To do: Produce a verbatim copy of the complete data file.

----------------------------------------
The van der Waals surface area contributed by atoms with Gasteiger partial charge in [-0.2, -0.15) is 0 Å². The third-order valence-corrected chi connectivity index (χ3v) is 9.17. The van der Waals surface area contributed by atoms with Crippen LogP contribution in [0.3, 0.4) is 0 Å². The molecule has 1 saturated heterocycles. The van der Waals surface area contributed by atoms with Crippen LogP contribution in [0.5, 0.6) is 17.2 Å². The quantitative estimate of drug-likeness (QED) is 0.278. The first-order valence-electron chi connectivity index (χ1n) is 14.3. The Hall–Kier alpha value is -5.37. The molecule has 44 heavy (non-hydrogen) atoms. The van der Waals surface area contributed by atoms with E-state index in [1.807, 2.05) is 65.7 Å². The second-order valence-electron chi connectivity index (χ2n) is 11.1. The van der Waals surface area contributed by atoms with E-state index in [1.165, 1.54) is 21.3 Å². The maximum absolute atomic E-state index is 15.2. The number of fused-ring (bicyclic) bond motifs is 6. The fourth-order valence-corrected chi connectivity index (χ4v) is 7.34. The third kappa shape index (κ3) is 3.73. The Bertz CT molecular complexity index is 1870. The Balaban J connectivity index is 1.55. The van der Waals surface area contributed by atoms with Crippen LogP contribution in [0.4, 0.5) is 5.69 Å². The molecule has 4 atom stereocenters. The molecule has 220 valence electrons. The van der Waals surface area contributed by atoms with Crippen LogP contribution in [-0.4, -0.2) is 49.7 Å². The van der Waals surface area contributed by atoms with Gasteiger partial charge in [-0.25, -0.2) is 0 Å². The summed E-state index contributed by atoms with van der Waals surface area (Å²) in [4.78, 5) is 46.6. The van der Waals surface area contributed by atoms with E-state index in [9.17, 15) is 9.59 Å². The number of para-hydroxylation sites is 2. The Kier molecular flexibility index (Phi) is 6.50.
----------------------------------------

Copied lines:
The van der Waals surface area contributed by atoms with Gasteiger partial charge in [-0.2, -0.15) is 0 Å². The third-order valence-corrected chi connectivity index (χ3v) is 9.17. The van der Waals surface area contributed by atoms with Crippen LogP contribution in [0.3, 0.4) is 0 Å². The molecule has 1 saturated heterocycles. The van der Waals surface area contributed by atoms with Crippen LogP contribution in [0.5, 0.6) is 17.2 Å². The quantitative estimate of drug-likeness (QED) is 0.278. The first-order valence-electron chi connectivity index (χ1n) is 14.3. The Hall–Kier alpha value is -5.37. The molecule has 44 heavy (non-hydrogen) atoms. The van der Waals surface area contributed by atoms with E-state index in [1.807, 2.05) is 65.7 Å². The second-order valence-electron chi connectivity index (χ2n) is 11.1. The van der Waals surface area contributed by atoms with E-state index in [1.165, 1.54) is 21.3 Å². The maximum absolute atomic E-state index is 15.2. The number of fused-ring (bicyclic) bond motifs is 6. The fourth-order valence-corrected chi connectivity index (χ4v) is 7.34. The third kappa shape index (κ3) is 3.73. The Bertz CT molecular complexity index is 1870. The Balaban J connectivity index is 1.55. The van der Waals surface area contributed by atoms with Crippen LogP contribution in [0.4, 0.5) is 5.69 Å². The molecule has 4 atom stereocenters. The molecule has 220 valence electrons. The van der Waals surface area contributed by atoms with Crippen LogP contribution in [-0.4, -0.2) is 49.7 Å². The van der Waals surface area contributed by atoms with Gasteiger partial charge in [-0.25, -0.2) is 0 Å². The summed E-state index contributed by atoms with van der Waals surface area (Å²) in [4.78, 5) is 46.6. The van der Waals surface area contributed by atoms with E-state index in [9.17, 15) is 9.59 Å². The number of para-hydroxylation sites is 2. The Kier molecular flexibility index (Phi) is 6.50.